But there are actually three established facts recognized by the majority of New Testament historians today which I believe are best explained by the resurrection of Jesus.
– William Lane Craig
One can imagine the impact on an untutored mind of a phrase as commanding as “established facts’ or the idea that to challenge these facts is to challenge the consensus of historians; one would have to be crazy to go against the mainstream findings of an academic discipline, setting aside Creationism for a moment. Unlike many of the arguments for the existence of God, which are essentially matters of pure philosophy and therefore, while I would prefer to preserve them for the experts, we are all on some level capable to engaging them, the Argument for the Existence of God from the Historicity of the Resurrection requires some skill as an historian to refute and one must have access to substantial library. Offering the Argument for the Existence of God from the Historicity of the Resurrection, however, requires almost no skill as an historian, which is not to suggest that only the unskilled offer it; I am reminded that nonsense is the one of the few things that is harder to destroy than it is to create.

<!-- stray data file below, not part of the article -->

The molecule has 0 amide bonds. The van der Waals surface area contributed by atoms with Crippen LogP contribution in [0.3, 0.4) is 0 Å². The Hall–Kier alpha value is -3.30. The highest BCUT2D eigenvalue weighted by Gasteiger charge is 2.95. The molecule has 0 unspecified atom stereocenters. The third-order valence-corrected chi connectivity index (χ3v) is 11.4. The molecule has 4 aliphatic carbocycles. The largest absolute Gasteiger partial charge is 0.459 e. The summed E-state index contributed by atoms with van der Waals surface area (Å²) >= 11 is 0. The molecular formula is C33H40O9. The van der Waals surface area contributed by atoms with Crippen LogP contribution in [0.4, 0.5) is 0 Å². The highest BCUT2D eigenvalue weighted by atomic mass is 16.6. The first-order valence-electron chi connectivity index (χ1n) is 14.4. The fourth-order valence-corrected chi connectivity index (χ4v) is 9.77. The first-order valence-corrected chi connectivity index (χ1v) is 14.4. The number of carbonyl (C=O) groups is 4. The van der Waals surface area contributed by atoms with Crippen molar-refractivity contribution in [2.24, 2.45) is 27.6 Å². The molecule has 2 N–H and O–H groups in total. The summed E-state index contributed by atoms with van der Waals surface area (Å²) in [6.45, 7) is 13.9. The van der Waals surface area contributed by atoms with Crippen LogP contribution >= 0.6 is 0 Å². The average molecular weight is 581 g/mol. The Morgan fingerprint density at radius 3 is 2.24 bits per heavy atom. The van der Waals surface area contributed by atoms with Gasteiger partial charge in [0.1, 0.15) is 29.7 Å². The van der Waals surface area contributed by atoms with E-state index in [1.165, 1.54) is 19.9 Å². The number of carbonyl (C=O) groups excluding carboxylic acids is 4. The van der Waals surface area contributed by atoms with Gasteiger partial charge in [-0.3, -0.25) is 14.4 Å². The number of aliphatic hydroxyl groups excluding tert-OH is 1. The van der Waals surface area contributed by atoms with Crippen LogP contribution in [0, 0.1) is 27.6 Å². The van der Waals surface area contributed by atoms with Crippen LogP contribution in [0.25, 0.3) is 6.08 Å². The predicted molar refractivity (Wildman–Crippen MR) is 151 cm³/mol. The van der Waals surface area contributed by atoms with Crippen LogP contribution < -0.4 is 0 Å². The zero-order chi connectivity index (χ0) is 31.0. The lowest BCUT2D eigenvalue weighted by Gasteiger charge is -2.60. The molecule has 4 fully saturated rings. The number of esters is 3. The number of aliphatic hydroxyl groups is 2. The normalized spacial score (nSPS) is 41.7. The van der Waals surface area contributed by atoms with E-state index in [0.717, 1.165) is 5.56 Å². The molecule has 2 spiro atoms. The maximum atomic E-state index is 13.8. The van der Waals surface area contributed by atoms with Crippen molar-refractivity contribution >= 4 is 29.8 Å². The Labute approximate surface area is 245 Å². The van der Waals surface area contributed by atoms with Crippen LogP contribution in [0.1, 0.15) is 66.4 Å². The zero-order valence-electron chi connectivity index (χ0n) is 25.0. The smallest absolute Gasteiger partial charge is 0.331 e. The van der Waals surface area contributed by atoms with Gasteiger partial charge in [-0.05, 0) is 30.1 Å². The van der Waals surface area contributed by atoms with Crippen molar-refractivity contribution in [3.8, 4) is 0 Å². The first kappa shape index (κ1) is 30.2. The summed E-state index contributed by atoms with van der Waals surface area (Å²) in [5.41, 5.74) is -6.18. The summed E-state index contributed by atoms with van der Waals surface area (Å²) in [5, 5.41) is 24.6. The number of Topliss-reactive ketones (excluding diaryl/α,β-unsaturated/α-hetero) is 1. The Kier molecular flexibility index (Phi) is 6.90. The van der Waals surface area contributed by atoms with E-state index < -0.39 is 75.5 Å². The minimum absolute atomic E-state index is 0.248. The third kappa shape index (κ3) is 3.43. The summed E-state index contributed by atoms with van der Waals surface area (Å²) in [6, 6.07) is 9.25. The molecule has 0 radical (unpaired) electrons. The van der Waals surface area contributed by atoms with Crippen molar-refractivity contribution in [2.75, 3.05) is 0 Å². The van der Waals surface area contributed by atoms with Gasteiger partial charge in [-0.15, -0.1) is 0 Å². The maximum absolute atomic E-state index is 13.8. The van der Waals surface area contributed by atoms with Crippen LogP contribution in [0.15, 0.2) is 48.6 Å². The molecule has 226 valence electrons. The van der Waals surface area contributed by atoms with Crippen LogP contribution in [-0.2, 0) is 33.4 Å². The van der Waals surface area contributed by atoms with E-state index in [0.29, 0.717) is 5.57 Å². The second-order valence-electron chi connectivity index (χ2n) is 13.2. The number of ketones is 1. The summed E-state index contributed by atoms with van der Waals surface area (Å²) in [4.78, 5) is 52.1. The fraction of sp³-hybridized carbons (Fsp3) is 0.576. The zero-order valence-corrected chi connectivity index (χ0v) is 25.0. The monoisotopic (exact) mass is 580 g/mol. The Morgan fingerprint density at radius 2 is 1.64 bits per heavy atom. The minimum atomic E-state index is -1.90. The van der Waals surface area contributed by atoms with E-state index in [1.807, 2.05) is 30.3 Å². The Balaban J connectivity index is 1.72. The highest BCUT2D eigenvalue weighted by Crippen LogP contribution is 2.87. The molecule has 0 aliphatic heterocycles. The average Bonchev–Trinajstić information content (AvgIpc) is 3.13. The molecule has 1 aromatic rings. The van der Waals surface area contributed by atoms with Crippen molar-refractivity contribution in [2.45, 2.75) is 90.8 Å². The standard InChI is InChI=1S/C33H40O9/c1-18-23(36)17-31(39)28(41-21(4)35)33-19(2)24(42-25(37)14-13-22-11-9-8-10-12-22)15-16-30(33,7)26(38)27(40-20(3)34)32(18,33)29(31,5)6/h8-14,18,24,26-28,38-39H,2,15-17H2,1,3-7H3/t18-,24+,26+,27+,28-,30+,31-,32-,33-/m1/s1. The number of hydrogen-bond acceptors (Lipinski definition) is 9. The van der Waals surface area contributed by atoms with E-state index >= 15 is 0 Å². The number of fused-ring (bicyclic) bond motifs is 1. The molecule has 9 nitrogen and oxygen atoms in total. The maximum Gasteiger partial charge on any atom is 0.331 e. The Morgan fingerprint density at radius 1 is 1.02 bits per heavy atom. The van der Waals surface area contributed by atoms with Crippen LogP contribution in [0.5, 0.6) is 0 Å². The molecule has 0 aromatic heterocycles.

I stopped into a library to see if I could put my hands on a book about the historicity of Jesus, his life, times, death, the near effects of this death, and possibly his resurrection, ‘possibly’ because I can predict that a certain level of skepticism might reject the proposition that history is capable of establishing the existence of a miracle. Charmingly, because it feels like it’s becoming antiquated, the library utilized the Dewey Decimal Classification (it’s no longer a system, as I remember being taught in elementary school) and I made my way to the 232s, putting my finger on The Historical Figure of Jesus by E.P. Sanders. Libraries, I have long believed, are sacred places, mausoleums, on the one hand, and full of life, on the other; it is here, after all, that we store the longest lasting effects of our species’ best minds, and here, inevitably, where we go to better our own. This particular library pleases me: it is small, which means the librarian has to take considerably more care in selected which books which fill the shelves, and, on a personal level, I sat on the committee which hired our current librarian.